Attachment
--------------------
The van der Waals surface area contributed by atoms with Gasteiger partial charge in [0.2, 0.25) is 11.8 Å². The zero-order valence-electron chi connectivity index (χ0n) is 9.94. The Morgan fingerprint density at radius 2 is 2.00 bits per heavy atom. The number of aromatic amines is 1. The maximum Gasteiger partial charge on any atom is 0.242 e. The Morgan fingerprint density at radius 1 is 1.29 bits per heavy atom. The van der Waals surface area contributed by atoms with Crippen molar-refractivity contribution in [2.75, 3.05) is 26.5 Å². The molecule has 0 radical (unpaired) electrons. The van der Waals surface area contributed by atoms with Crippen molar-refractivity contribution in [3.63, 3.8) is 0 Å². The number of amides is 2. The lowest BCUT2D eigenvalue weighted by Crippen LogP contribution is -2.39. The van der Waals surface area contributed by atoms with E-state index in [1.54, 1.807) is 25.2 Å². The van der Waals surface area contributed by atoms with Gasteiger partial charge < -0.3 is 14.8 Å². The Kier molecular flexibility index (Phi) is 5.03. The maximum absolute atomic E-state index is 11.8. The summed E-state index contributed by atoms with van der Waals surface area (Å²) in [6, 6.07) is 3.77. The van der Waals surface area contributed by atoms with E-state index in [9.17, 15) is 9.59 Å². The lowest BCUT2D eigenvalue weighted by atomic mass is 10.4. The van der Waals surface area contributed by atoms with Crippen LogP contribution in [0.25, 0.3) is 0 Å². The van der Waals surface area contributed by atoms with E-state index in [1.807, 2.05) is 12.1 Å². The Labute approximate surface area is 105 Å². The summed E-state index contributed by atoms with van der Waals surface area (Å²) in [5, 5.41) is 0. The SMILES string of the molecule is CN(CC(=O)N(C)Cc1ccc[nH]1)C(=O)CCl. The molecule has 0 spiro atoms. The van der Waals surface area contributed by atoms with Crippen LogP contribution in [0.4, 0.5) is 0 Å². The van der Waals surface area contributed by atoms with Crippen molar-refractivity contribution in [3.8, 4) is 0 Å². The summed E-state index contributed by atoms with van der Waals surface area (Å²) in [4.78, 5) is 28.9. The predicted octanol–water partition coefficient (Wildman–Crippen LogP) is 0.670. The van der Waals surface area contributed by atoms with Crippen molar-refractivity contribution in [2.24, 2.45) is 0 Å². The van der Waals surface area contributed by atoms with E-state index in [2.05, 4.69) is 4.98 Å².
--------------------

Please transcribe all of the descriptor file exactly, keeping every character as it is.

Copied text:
The van der Waals surface area contributed by atoms with Gasteiger partial charge in [0.2, 0.25) is 11.8 Å². The zero-order valence-electron chi connectivity index (χ0n) is 9.94. The Morgan fingerprint density at radius 2 is 2.00 bits per heavy atom. The number of aromatic amines is 1. The maximum Gasteiger partial charge on any atom is 0.242 e. The Morgan fingerprint density at radius 1 is 1.29 bits per heavy atom. The van der Waals surface area contributed by atoms with Crippen molar-refractivity contribution in [2.75, 3.05) is 26.5 Å². The molecule has 0 radical (unpaired) electrons. The van der Waals surface area contributed by atoms with Crippen molar-refractivity contribution in [3.63, 3.8) is 0 Å². The number of amides is 2. The lowest BCUT2D eigenvalue weighted by Crippen LogP contribution is -2.39. The van der Waals surface area contributed by atoms with E-state index in [1.54, 1.807) is 25.2 Å². The van der Waals surface area contributed by atoms with Gasteiger partial charge < -0.3 is 14.8 Å². The Kier molecular flexibility index (Phi) is 5.03. The maximum absolute atomic E-state index is 11.8. The summed E-state index contributed by atoms with van der Waals surface area (Å²) in [6, 6.07) is 3.77. The van der Waals surface area contributed by atoms with E-state index in [9.17, 15) is 9.59 Å². The lowest BCUT2D eigenvalue weighted by atomic mass is 10.4. The van der Waals surface area contributed by atoms with Crippen LogP contribution in [0.25, 0.3) is 0 Å². The van der Waals surface area contributed by atoms with E-state index in [1.807, 2.05) is 12.1 Å². The Labute approximate surface area is 105 Å². The summed E-state index contributed by atoms with van der Waals surface area (Å²) in [5, 5.41) is 0. The SMILES string of the molecule is CN(CC(=O)N(C)Cc1ccc[nH]1)C(=O)CCl. The molecule has 0 spiro atoms. The van der Waals surface area contributed by atoms with Crippen LogP contribution in [0.4, 0.5) is 0 Å². The van der Waals surface area contributed by atoms with Crippen molar-refractivity contribution in [3.8, 4) is 0 Å². The summed E-state index contributed by atoms with van der Waals surface area (Å²) in [4.78, 5) is 28.9. The predicted octanol–water partition coefficient (Wildman–Crippen LogP) is 0.670. The van der Waals surface area contributed by atoms with Crippen molar-refractivity contribution in [2.24, 2.45) is 0 Å². The van der Waals surface area contributed by atoms with E-state index in [2.05, 4.69) is 4.98 Å².